1. Is it to protect the data in copies of production/cloud applications used for test or training purposes? For example, do you need to secure data in your Salesforce.com Sandbox?
2. Is it to protect the data so that a user will see data based on her/his role, privileges, location and data privacy rules?
3. Is it to protect the data before it gets to the cloud?
As compliance continues to drive people to action, compliance with contractual agreements, especially for the cloud infrastructure continues to drive investment. In addition, many organizations are supporting Salesforce.com as well as packaged solutions such as Oracle eBusiness, Peoplesoft, SAP, and Siebel.
Of the available data protection solutions, tokenization has been used and is well known for supporting PCI data and preserving the format and width of a table column. But because many tokenization solutions today require creating database views or changing application source code, it has been difficult for organizations to support packaged applications that don’t allow these changes. In addition, databases and applications take a measurable performance hit to process tokens.
What might work better is to dynamically tokenize data before it gets to the cloud. So there would be a transparent layer between the cloud and on-premise data integration that would replace the sensitive data with tokens. In this way, additional code to the application would not be required.
In the Ponemon survey, most said the best control is to dynamically mask sensitive information based on the user’s privilege level. After dynamically masking sensitive data, people said encrypting all sensitive information contained in the record is the best option.
The strange thing is that people recognize there is a problem but are not spending accordingly. In the same survey from Ponemon, 69% of organizations find it difficult to restrict user access to sensitive information in IT and business environments. However, only 33% say they have adequate budgets to invest in the necessary solutions to reduce the insider threat.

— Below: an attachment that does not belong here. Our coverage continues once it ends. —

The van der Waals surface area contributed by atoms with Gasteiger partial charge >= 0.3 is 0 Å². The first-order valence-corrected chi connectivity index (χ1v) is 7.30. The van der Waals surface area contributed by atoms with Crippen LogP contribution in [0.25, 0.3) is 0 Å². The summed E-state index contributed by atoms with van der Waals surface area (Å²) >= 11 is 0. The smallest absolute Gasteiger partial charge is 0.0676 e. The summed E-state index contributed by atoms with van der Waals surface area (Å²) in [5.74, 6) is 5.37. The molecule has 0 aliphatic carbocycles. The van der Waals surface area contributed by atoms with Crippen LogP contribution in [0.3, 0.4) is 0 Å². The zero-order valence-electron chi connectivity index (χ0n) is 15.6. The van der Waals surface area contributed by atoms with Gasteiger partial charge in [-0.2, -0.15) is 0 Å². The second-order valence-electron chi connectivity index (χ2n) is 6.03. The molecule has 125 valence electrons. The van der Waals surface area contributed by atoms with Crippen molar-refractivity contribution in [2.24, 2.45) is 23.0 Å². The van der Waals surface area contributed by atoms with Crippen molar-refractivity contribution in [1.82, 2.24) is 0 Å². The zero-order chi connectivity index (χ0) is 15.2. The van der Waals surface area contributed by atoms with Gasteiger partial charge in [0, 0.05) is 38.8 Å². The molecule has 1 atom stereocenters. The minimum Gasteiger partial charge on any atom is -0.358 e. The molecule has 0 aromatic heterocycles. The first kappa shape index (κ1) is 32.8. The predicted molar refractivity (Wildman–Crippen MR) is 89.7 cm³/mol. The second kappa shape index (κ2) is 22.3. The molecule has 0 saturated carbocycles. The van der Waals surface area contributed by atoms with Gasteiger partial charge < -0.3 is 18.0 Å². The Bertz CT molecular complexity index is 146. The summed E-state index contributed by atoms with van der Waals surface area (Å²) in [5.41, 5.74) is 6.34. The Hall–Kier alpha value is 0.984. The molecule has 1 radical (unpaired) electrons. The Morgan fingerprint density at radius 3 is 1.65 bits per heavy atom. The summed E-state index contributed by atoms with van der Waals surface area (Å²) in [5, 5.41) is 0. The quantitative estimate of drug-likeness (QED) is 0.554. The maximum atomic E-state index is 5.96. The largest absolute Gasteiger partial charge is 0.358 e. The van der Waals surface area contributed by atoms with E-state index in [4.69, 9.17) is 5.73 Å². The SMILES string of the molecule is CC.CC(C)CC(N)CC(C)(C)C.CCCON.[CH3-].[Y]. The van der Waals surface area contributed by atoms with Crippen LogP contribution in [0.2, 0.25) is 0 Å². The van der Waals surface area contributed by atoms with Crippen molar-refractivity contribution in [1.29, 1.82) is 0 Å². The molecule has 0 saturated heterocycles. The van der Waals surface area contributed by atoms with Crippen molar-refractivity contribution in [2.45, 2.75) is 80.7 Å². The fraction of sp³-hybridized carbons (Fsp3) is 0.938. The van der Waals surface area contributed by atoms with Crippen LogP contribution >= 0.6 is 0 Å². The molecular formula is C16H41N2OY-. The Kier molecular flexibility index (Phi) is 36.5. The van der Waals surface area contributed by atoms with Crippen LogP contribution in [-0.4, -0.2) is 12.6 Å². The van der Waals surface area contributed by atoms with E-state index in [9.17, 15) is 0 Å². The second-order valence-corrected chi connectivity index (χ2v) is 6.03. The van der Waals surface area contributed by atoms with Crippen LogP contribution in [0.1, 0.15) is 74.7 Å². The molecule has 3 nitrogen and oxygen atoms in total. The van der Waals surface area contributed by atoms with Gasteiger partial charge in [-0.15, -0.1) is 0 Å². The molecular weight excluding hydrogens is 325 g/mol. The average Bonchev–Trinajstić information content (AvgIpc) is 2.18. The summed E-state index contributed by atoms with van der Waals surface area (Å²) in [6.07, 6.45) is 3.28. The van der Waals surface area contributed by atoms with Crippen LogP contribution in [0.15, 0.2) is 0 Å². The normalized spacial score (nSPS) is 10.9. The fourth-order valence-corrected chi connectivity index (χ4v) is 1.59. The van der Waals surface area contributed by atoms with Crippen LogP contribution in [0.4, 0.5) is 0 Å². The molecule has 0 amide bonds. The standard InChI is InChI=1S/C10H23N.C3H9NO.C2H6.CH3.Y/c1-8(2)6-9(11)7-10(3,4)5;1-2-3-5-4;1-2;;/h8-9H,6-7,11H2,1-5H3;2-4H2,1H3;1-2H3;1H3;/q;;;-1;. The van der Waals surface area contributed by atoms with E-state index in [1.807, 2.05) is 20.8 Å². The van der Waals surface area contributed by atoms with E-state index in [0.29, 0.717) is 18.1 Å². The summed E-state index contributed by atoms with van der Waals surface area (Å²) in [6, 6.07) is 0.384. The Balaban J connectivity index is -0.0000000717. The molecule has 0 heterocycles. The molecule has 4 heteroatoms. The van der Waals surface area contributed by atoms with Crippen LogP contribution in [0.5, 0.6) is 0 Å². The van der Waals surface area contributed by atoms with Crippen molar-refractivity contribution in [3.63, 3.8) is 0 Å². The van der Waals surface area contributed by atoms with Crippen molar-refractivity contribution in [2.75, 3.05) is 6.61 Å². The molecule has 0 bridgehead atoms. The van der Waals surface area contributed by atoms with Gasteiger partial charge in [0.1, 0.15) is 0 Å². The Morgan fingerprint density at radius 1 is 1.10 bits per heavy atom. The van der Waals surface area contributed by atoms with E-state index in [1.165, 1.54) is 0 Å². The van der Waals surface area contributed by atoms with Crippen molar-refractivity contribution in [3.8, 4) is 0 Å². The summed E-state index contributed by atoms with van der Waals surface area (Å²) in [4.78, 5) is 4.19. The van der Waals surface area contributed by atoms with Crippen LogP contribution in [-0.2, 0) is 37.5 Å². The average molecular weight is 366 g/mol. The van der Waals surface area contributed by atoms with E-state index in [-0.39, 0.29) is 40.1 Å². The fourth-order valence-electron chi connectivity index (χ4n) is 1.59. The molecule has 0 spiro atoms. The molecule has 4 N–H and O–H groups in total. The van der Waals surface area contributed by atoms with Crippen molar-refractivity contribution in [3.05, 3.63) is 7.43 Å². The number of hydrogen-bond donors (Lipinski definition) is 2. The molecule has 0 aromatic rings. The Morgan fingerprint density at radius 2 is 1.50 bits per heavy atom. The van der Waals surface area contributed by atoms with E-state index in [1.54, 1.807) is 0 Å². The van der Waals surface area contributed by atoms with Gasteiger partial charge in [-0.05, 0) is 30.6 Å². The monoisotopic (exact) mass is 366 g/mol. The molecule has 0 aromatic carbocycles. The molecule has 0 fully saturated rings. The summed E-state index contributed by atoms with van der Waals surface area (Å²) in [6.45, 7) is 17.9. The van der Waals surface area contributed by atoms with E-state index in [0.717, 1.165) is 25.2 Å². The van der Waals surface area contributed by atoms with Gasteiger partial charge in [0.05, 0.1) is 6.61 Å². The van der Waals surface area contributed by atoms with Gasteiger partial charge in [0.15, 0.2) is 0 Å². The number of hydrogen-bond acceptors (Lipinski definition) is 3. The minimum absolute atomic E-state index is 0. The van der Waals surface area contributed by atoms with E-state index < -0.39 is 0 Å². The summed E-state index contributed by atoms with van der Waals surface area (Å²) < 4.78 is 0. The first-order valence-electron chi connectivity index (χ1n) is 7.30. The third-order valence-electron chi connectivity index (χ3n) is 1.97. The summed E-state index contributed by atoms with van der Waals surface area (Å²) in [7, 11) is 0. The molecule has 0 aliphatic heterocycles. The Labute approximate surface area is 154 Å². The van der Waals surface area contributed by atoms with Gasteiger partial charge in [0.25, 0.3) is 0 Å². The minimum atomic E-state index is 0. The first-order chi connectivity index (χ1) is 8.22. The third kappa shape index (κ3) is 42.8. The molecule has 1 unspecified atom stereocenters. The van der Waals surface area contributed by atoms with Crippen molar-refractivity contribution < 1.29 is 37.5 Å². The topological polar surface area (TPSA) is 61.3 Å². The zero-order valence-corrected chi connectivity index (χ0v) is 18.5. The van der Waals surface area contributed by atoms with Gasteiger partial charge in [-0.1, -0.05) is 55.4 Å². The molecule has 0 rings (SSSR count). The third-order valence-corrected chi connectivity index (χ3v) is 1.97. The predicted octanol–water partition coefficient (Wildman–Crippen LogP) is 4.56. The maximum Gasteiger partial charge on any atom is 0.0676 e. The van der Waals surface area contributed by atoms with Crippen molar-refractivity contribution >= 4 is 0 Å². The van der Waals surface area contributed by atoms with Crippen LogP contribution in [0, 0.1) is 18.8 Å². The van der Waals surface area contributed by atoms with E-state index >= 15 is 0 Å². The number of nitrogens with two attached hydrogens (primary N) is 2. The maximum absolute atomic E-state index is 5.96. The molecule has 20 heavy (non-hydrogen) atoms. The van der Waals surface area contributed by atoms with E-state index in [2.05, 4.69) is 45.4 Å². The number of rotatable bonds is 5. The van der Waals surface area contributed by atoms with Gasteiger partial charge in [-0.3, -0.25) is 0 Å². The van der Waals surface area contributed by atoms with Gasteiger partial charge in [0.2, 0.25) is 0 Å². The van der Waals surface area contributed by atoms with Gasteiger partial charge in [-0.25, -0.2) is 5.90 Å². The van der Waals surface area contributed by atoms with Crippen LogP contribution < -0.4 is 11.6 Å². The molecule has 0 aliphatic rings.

Is this an opportunity for you?
Hear Larry Ponemon discuss the survey results in more detail during a CSOonline.com/Computerworld webinar, Data Privacy Challenges and Solutions: Research Findings with Ponemon Institute, on Wednesday, June 13.
ROI Tool To Help Make The Business Case For Database Archiving, Application Retirement, Test Data Management, And Data Masking
Though the benefits of containing the size of your databases by archiving seems obvious in terms of saving costs and improving performance, quantifying those benefits in terms of dollar savings requires more thought. The same is true when it comes to the costs that can be eliminated by retiring redundant legacy applications. Some of the savings may come from hard dollar costs such as:
- Backup devices
- Maintenance contracts
- Software licenses (more…)
Recently at Informatica World, 2010 in Washington, DC, Richard Clark was a featured speaker during one of the general sessions. He was the former Counterterrorism Czar, serving multiple presidencies in the White House, working for the Pentagon and the Intelligence Community, and is currently the Chairman of Good Harbor Consulting Services, LLC – a 360° Security Risk Management firm. There was no one better suited to discuss corporate information security and risk management where the entire theme of the event was Beyond Boundaries.
I recently visited a client running multiple SAP applications with three non-production copies per environment - a separate copy for Test, Development, and Training. When asked what data they were using for the non-production copies, they stated they preferred to use data from production because they were guaranteed to have the latest, up to date information which should eliminate any testing issues associated with the data itself.
Test data sets need to be created to validate or confirm specific use cases during testing and development phases for packaged or custom database applications. Most companies use full copies of production data to seed test data sets. Using live, up to date data is preferable by Quality Assurance teams to increase confidence in the testing results. Two key issues with using full live data sets are increasing costs as well as introducing security risks.
Full Copies of Production Data Sets Increase Cost
As the data volumes grow, so does each copy of the data used in each test environment, increasing the cost of infrastructure required to store and maintain performance with larger data volumes and increasing the time it takes to complete testing cycles. According to the Enterprise Strategy Group, the number of secondary copies of production data sets required for development, testing and training is four (at a minimum). Multiply the size of the production data sets for each copy to get the total cost of ownership. With larger data sets, queries and reports take longer to complete. Many times, functional tests only require a small segment of data to validate a test. Subsets of test data would be adequate for most testing scenarios. (more…)